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  • Joe DeLisi

Why The “Short Squeeze” Was Not an Investment Story

Recently a little-known struggling retail gaming store became the rage across social and legacy media. For a good week or so you simply could not turn on the news without seeing a story about Game Stop or the “Reddit Revolution”. Just as everyone became an instant medical expert during the Wuhan virus outbreak or a constitutional expert during the contested election in November, everyone now was an expert on what a short squeeze was and how the “little guy” was now in power as all the hedge funds were going to go out of business.



Young and old, people across the country were jumping into positions for companies such as Game Stop, Nokia, Blackberry and AMC. Some even jumped into commodity positions such as silver with the hopes they could catch the hedge funds at their own game and turn the table in order to cash out big returns.


CNBC, Fox Business and other legacy investment media outlets were in the middle of their “Super Bowl” as they pontificated for hours on end about what was going on and what it all meant in the world of investing.


Only they completely missed the boat. At no time was this ever about investing or investments. This was not a generational story about investing. It was a different story altogether. Maybe it was a “David vs. Goliath” story. Maybe it was an “us vs. them” or a new version of “Occupy Wall St.”. I am not sure exactly how to categorize what exactly it was but I can tell you for a fact that this was not and is not a story about investing.


Why?


Because investing is excruciatingly boring. It is not sexy. It is not exciting. It is not fast. It does not require middle of the day updates or even middle of the week updates. At least not for the average investor. The investment advisor (not the client) should be looking at markets during those times. But not in order to “pounce” on market inefficiencies, rather to be sure that the portfolios are moving in concert with the strategy that the advisor is in charge of. In other words, the advisor should be watching markets to be sure there is nothing going on that looks like markets are failing. In my experience there were only a handful of times that market failures were an actual concern: the 2000 Y2K/Dot Com burst, the 9/11 terror attacks, the 2008 financial crisis, the “flash crash” and the Covid-19 market crash. These events occurred over a 21-year time frame and were times when I was watching markets minute by minute.


But the “short squeeze” of 2021 was not a market meltdown. It was speculation pure and simple. Speculation is another word for gambling. People do it in the stock markets every minute of every day. They treat the market like a casino and that is exactly what they did during the short squeeze. Was it a market inefficiency? No. Wealth was transferred from those who had information to those who didn’t, and it happened in a very short period of time. But did that impact an investor? No. That’s because the smart money…the investors…they are allocating funds to companies and aren’t looking for returns for decades. Money that is invested across a diversified portfolio is boring. It is defensive. It’s how smart people who are disciplined and educated can created incredible returns over a long period of time. Speculators do the exact opposite and hope for the best. Sometimes they win big and sometimes they lose big. But at no point can they ever be confused for an investor.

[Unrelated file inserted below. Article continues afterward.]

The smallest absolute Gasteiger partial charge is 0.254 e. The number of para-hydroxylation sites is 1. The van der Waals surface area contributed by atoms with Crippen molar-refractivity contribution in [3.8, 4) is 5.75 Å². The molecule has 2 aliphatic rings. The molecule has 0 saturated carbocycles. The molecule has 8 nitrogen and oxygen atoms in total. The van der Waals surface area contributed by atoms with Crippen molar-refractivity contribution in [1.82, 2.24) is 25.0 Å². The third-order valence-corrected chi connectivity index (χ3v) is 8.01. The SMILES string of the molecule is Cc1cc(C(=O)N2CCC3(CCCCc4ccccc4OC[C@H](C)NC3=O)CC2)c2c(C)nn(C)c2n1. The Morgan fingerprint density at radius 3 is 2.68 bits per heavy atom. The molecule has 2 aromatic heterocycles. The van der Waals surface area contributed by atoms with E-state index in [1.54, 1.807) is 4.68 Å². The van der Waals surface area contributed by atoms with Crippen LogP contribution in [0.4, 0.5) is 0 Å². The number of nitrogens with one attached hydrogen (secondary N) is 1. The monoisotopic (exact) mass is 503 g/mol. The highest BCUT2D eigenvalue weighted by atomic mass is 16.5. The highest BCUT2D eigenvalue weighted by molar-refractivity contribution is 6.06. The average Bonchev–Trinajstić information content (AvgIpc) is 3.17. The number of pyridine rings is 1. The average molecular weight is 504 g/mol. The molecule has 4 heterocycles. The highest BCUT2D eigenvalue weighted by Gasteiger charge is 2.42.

So, what’s next? What can possibly happen to capture the media, and therefore all of our attention? NO IDEA. But there will be something. War, plague, political corruption, energy failures, it’s like the old song “We Didn’t Start the Fire” by Billy Joel. There always has been something and there always will be something that has investors and speculators alike asking the question: is this the time it crashes forever? The speculator has to actually be concerned about that possibility because a speculator CAN lose it all. But the investor? The investor can be completely unconcerned and here’s why: if it does all go to zero…then no one has anything anyway. We would all be in the same boat. But if it doesn’t all go to 0 then all the investor needs to do is to do in order to win is….NOTHING.


No, the short squeeze was not an investment story. It was a very interesting social story and maybe even a speculation story. It will probably make for a wildly entertaining movie someday. No one makes movies about real investors because, remember, investing is actually boring! So enjoy the popcorn and watch the meltdown and fanfare. But in the end, allow your investment advisor to watch out for the only real issue that is out there for an investor: market failure. In the meantime, just keep saving and watch your returns compound slowly and beautifully over the years.



Registered Representative and Financial Advisor of Park Avenue Securities LLC (PAS). OSJ: 4275 Executive Square #800 La Jolla, CA 92037 619.684.6400. Securities products and advisory services offered through PAS, member FINRA, SIPC. Financial Representative of The Guardian Life Insurance Company of America® (Guardian), New York, NY. PAS is a wholly owned subsidiary of Guardian. WestPac Wealth Partners, LLC is not an affiliate or subsidiary of PAS or Guardian. Insurance products offered through WestPac Wealth Partners and Insurance Services, LLC, a DBA of WestPac Wealth Partners, LLC.

CA license number 0D34103 | AR license number 307935 | 2021-116005 Exp. 02/23

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